Step 2: Add some land below the cloud.
You might choose green or brown LEGOS. Or get fancy and add in some trees!
Now you have the first side of the water cycle -- Precipitation.
Step 3: For the next part of the water cycle, add some water next to the land mass.
You can also add a duck -- but totally optional ;)
He just looked lonely sitting in our LEGO box all by himself.
Step 4: Create a sun above the water.
Explain that the second part of the water cycle -- evaporation -- happens because of the heat the sun creates and radiates on bodies of water.
If this is a new concept, read Fun Ways to Teach Kids about Science for some easy ideas on showing kids what evaporation & condensation look like at home.
Your water cycle project should look something like this -- cloud with preciptation, land mass, body of water & sun. The blue LEGOS between the water and sun represent evaporation.
Again, allow room for kids to be creative! If they want a huge land mass with a river running through it, super! That works too.
The last step is explaining how the cycle works and what science terms are used to describe the various parts.
The Water Cycle: Learning Those BIG Words
If you're working with kids under age 8, I suggest focusing on the main three terms -- preciptation, evaporation & condensation -- as they can be a mouthful to say and understand. I always like to use correct terminology no matter how old the child is as I feel it's both beneficial and I NEVER want to underestimate what kids can grasp (believe me, they understand WAY more than we give them credit for on most days!)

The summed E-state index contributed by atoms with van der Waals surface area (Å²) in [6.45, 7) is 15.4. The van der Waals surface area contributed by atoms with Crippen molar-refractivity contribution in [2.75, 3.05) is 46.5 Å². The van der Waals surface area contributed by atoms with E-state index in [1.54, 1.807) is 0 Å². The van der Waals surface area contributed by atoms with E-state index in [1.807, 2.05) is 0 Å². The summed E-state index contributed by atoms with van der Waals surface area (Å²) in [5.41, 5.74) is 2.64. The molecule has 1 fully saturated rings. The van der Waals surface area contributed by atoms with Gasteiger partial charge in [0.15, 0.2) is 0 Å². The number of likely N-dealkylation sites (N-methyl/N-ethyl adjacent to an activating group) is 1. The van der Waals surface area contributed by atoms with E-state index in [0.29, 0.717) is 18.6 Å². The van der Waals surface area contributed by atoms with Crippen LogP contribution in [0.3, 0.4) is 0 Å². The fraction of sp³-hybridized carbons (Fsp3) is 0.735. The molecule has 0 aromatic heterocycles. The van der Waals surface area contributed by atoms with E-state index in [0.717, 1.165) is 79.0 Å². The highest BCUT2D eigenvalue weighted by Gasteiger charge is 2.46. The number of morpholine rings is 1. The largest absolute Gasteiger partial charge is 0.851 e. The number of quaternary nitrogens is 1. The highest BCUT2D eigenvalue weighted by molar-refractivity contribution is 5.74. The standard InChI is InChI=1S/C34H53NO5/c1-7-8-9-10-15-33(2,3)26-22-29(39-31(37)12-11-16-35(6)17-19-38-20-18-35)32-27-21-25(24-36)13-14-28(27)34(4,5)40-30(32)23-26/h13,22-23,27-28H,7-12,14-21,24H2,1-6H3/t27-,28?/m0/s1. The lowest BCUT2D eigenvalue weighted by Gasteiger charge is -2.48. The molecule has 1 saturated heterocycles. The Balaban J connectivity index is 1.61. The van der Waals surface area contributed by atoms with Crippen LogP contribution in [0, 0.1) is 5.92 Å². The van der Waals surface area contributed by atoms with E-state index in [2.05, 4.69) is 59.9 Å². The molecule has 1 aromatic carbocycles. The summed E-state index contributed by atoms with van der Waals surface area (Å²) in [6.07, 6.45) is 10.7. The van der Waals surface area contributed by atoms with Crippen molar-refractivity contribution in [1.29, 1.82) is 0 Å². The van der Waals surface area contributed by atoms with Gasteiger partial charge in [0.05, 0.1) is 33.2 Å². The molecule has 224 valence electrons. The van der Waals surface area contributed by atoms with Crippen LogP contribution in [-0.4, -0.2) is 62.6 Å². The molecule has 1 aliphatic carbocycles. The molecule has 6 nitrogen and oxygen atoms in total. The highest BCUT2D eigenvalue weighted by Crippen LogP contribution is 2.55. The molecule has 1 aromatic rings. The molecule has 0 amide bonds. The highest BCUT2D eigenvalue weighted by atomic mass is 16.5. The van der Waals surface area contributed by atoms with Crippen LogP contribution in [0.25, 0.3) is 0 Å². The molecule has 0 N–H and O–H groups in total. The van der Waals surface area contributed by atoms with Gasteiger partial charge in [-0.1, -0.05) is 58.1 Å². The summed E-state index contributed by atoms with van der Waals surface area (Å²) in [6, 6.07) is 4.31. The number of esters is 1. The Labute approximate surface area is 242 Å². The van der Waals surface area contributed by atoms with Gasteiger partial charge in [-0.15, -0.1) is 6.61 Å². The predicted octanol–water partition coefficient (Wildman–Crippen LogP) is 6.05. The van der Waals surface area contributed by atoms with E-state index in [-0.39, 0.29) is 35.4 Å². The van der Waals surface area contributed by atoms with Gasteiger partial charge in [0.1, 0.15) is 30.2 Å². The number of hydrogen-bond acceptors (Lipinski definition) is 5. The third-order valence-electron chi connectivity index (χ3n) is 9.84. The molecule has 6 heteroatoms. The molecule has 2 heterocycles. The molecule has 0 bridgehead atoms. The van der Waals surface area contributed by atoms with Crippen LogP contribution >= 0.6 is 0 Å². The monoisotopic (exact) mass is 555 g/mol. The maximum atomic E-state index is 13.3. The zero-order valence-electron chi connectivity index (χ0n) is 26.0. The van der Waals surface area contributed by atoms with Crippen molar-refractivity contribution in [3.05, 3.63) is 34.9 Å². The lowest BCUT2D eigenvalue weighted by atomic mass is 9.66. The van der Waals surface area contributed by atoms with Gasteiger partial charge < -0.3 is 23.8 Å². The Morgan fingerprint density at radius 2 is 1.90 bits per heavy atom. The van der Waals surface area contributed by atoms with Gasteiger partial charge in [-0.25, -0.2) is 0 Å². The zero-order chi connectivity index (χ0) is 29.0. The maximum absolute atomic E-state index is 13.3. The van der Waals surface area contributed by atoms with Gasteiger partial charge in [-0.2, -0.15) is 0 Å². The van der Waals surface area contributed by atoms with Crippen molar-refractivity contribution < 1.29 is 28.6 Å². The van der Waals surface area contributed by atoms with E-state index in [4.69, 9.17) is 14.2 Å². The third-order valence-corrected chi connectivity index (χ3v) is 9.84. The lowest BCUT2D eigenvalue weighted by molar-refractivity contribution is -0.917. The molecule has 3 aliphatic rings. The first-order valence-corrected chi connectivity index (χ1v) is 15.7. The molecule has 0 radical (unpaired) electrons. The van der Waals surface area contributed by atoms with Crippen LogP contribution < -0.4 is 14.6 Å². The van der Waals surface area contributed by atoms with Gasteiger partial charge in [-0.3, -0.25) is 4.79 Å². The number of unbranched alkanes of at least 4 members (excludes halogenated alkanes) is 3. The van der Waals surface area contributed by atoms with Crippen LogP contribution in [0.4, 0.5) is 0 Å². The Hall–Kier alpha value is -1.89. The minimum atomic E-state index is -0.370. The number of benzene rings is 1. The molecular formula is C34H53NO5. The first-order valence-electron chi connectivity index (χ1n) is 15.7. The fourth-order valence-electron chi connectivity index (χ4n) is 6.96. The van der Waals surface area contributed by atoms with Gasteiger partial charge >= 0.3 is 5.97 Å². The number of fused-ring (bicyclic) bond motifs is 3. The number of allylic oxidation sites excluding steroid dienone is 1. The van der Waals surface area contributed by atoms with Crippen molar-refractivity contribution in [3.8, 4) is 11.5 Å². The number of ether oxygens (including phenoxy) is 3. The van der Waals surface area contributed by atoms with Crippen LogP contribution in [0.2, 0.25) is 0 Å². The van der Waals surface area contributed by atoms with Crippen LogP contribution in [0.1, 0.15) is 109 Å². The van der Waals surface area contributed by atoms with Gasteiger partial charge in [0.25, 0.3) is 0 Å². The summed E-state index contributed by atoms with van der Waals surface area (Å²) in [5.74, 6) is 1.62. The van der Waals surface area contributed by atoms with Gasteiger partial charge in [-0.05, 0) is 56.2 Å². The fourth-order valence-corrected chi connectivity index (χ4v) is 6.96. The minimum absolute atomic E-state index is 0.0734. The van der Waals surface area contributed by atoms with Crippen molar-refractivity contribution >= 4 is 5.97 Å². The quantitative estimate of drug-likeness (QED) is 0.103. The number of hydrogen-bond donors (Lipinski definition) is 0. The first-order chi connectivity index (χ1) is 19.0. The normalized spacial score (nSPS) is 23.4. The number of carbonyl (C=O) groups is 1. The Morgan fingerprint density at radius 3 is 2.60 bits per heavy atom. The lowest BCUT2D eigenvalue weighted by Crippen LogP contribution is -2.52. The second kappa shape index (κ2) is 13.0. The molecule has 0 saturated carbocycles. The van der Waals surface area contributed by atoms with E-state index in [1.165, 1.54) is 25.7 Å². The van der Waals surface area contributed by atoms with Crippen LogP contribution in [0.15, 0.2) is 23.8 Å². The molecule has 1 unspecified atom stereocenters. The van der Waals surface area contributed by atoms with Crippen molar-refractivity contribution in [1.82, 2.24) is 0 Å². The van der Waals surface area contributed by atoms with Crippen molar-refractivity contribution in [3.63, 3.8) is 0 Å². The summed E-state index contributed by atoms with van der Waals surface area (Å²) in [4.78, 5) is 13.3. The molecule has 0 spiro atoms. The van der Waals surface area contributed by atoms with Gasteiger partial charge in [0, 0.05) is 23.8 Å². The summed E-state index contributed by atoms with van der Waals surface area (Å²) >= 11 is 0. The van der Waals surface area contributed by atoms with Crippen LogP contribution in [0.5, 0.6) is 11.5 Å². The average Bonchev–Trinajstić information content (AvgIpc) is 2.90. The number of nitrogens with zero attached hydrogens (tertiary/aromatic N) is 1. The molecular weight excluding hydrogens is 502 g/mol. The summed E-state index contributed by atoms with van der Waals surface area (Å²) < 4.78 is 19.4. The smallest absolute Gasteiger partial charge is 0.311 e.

If you have kids older than 8 years, you can also add in some of the additional terms which are printed in brown on the list -- runoff, transpiration & collection.
Print off the free list of terms to use as labels on your project. Cut out the arrows and science terms and tape them to LEGO blocks.
Then go through the water cycle and have the kids put the correct term where it occurs on your model.
Here's our completed Water Cycle Project.
You can see we don't have the term 'Transpiration' on our model -- transpiration is essentially evaporation of water from a plant or trees leaves. Since we didn't include any plants or trees in our project, we left this term off and just discussed it.
And no, I don't think we can use it with the duck ;)
A few books that I highly recommend for this activity include:
I'm sure at least one of these can be found at your local libary.
For more fun hands-on learning, visit Teaching Kids about Water Conservation too!
20 MORE LEGO® ACTIVITIES
- LEGO Addition Mat for Greater Than/Less Than from Life Over C's
- Duplo Lego Geoboard from Still Playing School
- Duplo Consonant Blends Activity from Learning 2 Walk
- Educational Playtime with Duplo - Sorting, Estimating and Building from Crafty Mama in ME
- LEGO DUPLO Sight Word Towers from Powerful Mothering
- Geometric Blueprints with LEGO from Handmade Kids Art
- Slippery Lego Duplo Fine Motor Practice from Best Toys 4 Toddlers
- Penguin Ice Cube Counting With LEGO from Preschool Powol Packets
- Word Building with LEGOS from Sugar Aunts
- Hands-on Science: Creating a Water Cycle Project using LEGO from Edventures with Kids
- Lego Tower Subtraction Race from The Kindergarten Connection
- Lego: 5 reasons you should use it with your kids from The Usual Mayhem
- Lego Heart Marble Maze from Lemon Lime Adventures
- Dumping Lego Colour Match Activity from Teach me Mommy
- Feed the Duplo Alien from Adventures of Adam
- How To Create A Duplo Block Painting from Raising Little Superheroes
- Letter Sequencing with Lego Duplo from School Time Snippets
- Lego ordering, days of the week from In The Playroom
- Dental Flossing with Duplo from Study at Home Mama
- LEGO Math Ten Frame Games from Lalymom